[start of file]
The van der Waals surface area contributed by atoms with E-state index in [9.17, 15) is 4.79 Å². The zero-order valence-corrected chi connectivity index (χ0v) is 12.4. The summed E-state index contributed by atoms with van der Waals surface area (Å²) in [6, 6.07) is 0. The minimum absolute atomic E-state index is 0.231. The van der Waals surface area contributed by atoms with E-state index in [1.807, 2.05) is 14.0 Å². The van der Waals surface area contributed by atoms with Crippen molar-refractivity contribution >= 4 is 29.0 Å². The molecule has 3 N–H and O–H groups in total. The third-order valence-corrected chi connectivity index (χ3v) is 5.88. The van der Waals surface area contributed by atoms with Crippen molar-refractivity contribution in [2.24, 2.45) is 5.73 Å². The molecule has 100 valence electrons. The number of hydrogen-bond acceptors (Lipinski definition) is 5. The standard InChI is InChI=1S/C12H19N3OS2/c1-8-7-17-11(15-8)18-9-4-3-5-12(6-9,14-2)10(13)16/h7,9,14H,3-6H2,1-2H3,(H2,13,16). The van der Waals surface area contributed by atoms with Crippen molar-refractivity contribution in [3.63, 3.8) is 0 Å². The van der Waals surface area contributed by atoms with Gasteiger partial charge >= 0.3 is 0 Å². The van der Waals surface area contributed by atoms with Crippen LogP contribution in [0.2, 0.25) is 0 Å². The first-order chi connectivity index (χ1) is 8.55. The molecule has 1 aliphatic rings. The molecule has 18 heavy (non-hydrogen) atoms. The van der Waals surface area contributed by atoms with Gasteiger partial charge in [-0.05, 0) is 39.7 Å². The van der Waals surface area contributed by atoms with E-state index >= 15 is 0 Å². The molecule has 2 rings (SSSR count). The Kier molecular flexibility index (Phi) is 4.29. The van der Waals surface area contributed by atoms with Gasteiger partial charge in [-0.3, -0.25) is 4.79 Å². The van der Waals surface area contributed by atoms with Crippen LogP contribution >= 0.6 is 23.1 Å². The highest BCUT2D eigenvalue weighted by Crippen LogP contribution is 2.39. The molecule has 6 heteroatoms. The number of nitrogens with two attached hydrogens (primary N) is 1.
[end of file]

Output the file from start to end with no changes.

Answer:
The van der Waals surface area contributed by atoms with E-state index in [9.17, 15) is 4.79 Å². The zero-order valence-corrected chi connectivity index (χ0v) is 12.4. The summed E-state index contributed by atoms with van der Waals surface area (Å²) in [6, 6.07) is 0. The minimum absolute atomic E-state index is 0.231. The van der Waals surface area contributed by atoms with E-state index in [1.807, 2.05) is 14.0 Å². The van der Waals surface area contributed by atoms with Crippen molar-refractivity contribution >= 4 is 29.0 Å². The molecule has 3 N–H and O–H groups in total. The third-order valence-corrected chi connectivity index (χ3v) is 5.88. The van der Waals surface area contributed by atoms with Crippen molar-refractivity contribution in [2.24, 2.45) is 5.73 Å². The molecule has 100 valence electrons. The number of hydrogen-bond acceptors (Lipinski definition) is 5. The standard InChI is InChI=1S/C12H19N3OS2/c1-8-7-17-11(15-8)18-9-4-3-5-12(6-9,14-2)10(13)16/h7,9,14H,3-6H2,1-2H3,(H2,13,16). The van der Waals surface area contributed by atoms with Crippen molar-refractivity contribution in [3.63, 3.8) is 0 Å². The van der Waals surface area contributed by atoms with Gasteiger partial charge >= 0.3 is 0 Å². The van der Waals surface area contributed by atoms with Crippen LogP contribution in [0.2, 0.25) is 0 Å². The first-order chi connectivity index (χ1) is 8.55. The molecule has 1 aliphatic rings. The molecule has 18 heavy (non-hydrogen) atoms. The van der Waals surface area contributed by atoms with Gasteiger partial charge in [-0.05, 0) is 39.7 Å². The van der Waals surface area contributed by atoms with E-state index >= 15 is 0 Å². The molecule has 2 rings (SSSR count). The Kier molecular flexibility index (Phi) is 4.29. The van der Waals surface area contributed by atoms with Gasteiger partial charge in [-0.3, -0.25) is 4.79 Å². The van der Waals surface area contributed by atoms with Crippen LogP contribution >= 0.6 is 23.1 Å². The highest BCUT2D eigenvalue weighted by Crippen LogP contribution is 2.39. The molecule has 6 heteroatoms. The number of nitrogens with two attached hydrogens (primary N) is 1.